Yesterday we posted a piece by Jonathan Ofir on a controversy surrounding Miko Peled’s statements at a Labour Party conference event in Britain mentioning the Holocaust. Peled’s response follows.
I appreciate Jonathan Ofir’s piece re my comments at the Labour Party conference fringe events. I am in the process of writing a piece about it myself, but I do want to provide a short clarification.
As I see it, there are three issues here:
1. Discussing/denying the holocaust while claiming to believe in free speech.
2. Providing people with racist perspectives a platform to express their views.
1. I really do not understand how anyone can claim to believe in free speech yet claim that “holocaust deniers” are criminal. If someone is ill informed or ignorant or racist or stupid or all of the above – that is not a crime or a reason to vilify. It reflects their own racism, ignorance or stupidity – whichever the case may be but reflects nothing on the holocaust and its millions of victims. I would argue that denying current and impending disasters and crimes against humanity is far more serious.
Furthermore, the label “holocaust denier” is thrown at people by those who would have a monopoly on the discourse, on the discussion re the holocaust and that, I believe, is problematic.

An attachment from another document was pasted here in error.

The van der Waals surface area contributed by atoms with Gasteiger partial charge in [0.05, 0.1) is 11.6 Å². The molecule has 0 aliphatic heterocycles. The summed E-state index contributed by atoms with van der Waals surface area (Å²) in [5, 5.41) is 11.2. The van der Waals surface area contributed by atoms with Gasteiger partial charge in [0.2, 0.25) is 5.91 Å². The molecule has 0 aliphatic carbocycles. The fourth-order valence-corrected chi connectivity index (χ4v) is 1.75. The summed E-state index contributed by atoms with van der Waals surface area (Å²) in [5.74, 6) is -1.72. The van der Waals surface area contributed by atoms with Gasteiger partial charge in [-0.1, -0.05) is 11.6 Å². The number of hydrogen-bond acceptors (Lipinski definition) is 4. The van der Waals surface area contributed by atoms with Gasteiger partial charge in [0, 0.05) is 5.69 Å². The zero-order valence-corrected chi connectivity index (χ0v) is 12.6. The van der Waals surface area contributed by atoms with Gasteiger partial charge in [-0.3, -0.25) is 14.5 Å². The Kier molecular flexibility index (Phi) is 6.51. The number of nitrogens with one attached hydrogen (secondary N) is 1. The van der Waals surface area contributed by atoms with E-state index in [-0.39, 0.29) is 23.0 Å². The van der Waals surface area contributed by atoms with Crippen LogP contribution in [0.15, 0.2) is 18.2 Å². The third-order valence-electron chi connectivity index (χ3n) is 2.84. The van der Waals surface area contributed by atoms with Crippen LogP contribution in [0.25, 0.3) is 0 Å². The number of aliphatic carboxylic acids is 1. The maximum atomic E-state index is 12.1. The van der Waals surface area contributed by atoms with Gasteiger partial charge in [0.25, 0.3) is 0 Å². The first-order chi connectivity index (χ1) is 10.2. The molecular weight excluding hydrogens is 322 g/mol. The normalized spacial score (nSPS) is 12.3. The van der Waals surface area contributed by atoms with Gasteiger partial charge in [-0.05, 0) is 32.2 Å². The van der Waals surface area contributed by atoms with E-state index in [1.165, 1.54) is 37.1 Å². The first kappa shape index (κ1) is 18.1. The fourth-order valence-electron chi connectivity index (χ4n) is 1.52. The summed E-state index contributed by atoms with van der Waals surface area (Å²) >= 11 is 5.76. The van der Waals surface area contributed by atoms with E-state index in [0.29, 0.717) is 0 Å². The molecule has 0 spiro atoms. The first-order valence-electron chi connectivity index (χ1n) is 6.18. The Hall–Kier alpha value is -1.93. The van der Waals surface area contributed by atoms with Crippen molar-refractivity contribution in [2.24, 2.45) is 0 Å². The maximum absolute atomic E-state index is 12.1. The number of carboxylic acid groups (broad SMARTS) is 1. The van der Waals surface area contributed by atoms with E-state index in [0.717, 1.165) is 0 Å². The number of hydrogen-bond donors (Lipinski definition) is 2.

2. There is a tendency to create spaces for and sow tolerance toward people who support Zionism and the state of Israel and allow them to express their point of view in an effort to show balance. My comment was, would we allow the KKK to do the same? The proponents of apartheid? – there are still a few of those around – or anyone else who wants to promote and help us understand the merits and virtues of racist ideas? I believe we should not provide that space, and I believe that this list includes Zionism. I see it as a racist, settler colonial ideology that was and is responsible for crimes against humanity and therefore they should not be given a public space in which to legitimize their ideology.
I did not, by the way, compare Israel to Nazi Germany as was reported at one point.
3. I do know what Anti-Semitism is. What I meant in my comment to Phil Weiss was, I don’t know what it means in this context. When in the UK and elsewhere people who have dedicated their lives to promoting tolerance and fighting racism are now called anti-Semitic and when people are called antisemitic because they support justice in Palestine and people are called antisemitic because they support BDS [Boycott, Divestment and Sanctions], then I don’t know what antisemitism is. Chuck Schumer – US senator from NY, says that BDS is a modern form of Anti-Semitism. BDS calls for tolerance, justice, and equality – what is antisemitic about that?
As I said I will write more about this and will post later. Once again I thank Jonathan for his thoughtful piece and for raising these important issues.